Minimize Campfire Impacts Use light weight stoves for cooking and enjoy a candle lantern for light. Where fire is permitted, use established fire ring, a fire pan, or a mound fire lay. Keep fires small. Use sticks from ground that can be broken by hand. Remove partially burned garbage, including leftovers. Burn all wood and coals to ash, put out campfires completely, then scatter ashes.
Respect Wildlife Observe from a distance. Never feed animals. Store food and trash securely. Leave pets at home. Avoid wildlife during sensitive times: -mating, nesting, raising young, or wintertime.
Be Considerate of Other Visitors Be courteous. Yield to others on the trail. Step downhill side of trail when encountering horseback riders. Take breaks and set up camp away from trails and other visitors. Let nature’s sounds prevail. Be quiet.
Teaching LNT In teaching LNT the student needs to have a purpose to live it. As the teacher, you can help people understand their connection to the environment.
Love of: Beauty Trees Fun Plants relax Water Animals Interest in Learning of Nature Earth History Oneness With Nature Fun Leisure Discovery Need for a challenge
Three Keys to Teaching LNT Learn then educate. Learn more, then educate. Learn, educate then apply.
Games and Activities
Sources for Games and Activities www.scouting.org/boyscouts/resources/21-117/index.html
Leave No Trace Award
Requirements For Award 1. Recite and explain the principles of Leave No Trace. 2. On three separate camping/backpacking trips demonstrate and practice the principles of Leave No Trace. 3. Earn the Camping and Environmental Science merit badges. 4. Participate in a Leave No Trace-related service project. 5. Give a 10-minute presentation on a Leave No Trace topic approved by your Scoutmaster. 6. Draw a poster or build a model to demonstrate the differences in how we camp or travel in high-use and pristine areas.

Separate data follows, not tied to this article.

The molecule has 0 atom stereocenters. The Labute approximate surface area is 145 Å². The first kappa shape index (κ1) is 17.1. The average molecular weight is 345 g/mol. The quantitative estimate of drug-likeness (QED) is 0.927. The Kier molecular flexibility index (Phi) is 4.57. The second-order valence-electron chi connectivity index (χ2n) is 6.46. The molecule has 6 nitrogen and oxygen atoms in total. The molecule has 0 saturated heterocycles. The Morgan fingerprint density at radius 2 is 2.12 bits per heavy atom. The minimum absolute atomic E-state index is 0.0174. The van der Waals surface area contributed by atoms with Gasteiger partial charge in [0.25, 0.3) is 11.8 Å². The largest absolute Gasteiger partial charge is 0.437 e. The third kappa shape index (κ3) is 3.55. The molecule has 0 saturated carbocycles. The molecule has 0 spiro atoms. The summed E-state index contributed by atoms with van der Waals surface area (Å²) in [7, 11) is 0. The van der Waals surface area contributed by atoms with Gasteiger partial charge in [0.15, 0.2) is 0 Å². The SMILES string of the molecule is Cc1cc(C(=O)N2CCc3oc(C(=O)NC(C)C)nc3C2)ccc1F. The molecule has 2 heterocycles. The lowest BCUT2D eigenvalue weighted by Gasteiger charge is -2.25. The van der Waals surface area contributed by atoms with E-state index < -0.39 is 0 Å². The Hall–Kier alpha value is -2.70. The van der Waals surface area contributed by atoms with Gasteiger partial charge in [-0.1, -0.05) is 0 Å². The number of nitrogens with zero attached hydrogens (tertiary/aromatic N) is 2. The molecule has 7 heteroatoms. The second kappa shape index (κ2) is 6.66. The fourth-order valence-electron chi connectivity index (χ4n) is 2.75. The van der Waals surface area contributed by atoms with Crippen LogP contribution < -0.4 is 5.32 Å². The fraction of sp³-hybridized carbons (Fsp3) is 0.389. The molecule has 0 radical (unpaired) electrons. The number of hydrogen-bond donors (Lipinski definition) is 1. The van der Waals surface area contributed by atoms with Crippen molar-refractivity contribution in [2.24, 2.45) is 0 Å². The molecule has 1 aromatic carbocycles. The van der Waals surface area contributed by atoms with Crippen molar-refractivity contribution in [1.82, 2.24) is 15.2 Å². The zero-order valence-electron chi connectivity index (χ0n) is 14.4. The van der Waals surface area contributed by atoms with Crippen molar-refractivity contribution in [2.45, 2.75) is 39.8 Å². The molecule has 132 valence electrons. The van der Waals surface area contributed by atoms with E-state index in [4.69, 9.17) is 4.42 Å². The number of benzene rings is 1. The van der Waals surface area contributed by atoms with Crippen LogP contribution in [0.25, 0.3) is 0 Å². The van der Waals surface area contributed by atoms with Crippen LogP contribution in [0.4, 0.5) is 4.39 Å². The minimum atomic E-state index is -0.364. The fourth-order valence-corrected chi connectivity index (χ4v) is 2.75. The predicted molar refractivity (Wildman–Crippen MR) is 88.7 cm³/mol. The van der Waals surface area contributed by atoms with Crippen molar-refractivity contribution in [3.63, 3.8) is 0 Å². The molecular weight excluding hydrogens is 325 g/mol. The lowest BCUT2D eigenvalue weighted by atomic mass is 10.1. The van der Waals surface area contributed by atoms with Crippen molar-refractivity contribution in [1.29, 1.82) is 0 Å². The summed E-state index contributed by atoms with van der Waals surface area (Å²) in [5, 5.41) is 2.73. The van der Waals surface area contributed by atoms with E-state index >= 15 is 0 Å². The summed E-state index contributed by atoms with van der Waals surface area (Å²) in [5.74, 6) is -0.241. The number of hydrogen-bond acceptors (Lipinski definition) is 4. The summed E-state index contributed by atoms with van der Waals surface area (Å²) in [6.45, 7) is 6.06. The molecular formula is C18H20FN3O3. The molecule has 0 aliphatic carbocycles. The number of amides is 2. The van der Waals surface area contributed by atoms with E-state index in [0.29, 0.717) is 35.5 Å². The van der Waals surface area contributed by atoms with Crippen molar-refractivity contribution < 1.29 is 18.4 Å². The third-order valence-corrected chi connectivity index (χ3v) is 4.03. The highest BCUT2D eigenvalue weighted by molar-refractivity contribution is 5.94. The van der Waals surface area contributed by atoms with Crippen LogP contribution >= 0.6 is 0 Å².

References and Resources www.scouting.org/boyscouts/resources/21-117/01why.html www.lnt.org/main.html www.blm.gov/education/lnt/ www.leavenotrace.com www.usscouts.org/advance/venturing/LeaveNoTrace. html www.usscouts.org/advance/venturing/LeaveNoTrace. html
References and Resources Boy Scout Handbook Fieldbook by BSA REI - www.rei.comwww.rei.com Online searches
References and Resources
Discussion What aspects of conservation and the environment should we teach Scouts? How does radical environmentalism effect Scouting in Idaho? Nationally? To what extent should Scouts be allowed to aid in Environmental Projects? What limitations, if any, should be considered? How can we better include the Environment and Conservation in the Boy Scout program?
WORLD CONSERVATION AWARD You can earn this award by earning the following merit badges: Environmental Science merit badge. Either Soil and Water Conservation or Fish and Wildlife Management merit badge. Citizenship in the World merit badge.
Bureau of Land Management (State & District) Natural Resource Conservation Service Parks & Recreation Department (City and State) Parks, Pools, Cemetaries, Nurseries, Greenbelt, Cmty /Recreation Centers, Schools, Zoo, etc.) Agricultural Labs, Seed Labs and Tree Farms Idaho Fish & Game (State & Regional Offices) Fish Hatcheries
Sources US Geological Services Idaho State Military Division Idaho Historical Society (Preservation, Penitentiary) Idaho Lands Department US Forest Service (State & District) USDA Service Centers
Sources Americorps Environmental Protection Agency National Park Service Bureau of Reclamation Agricultural Research Centers World Center for Birds of Prey Local & Community Centers
May 2006 Capital District Roundtable QUESTIONS?
Capital District Roundtable Chris D Garvin email@example.com (Home) 890-9537 (Cell) 890-3222 Roundtable Archive and Info http://www.capitalscouting.org/capital_rndtbl/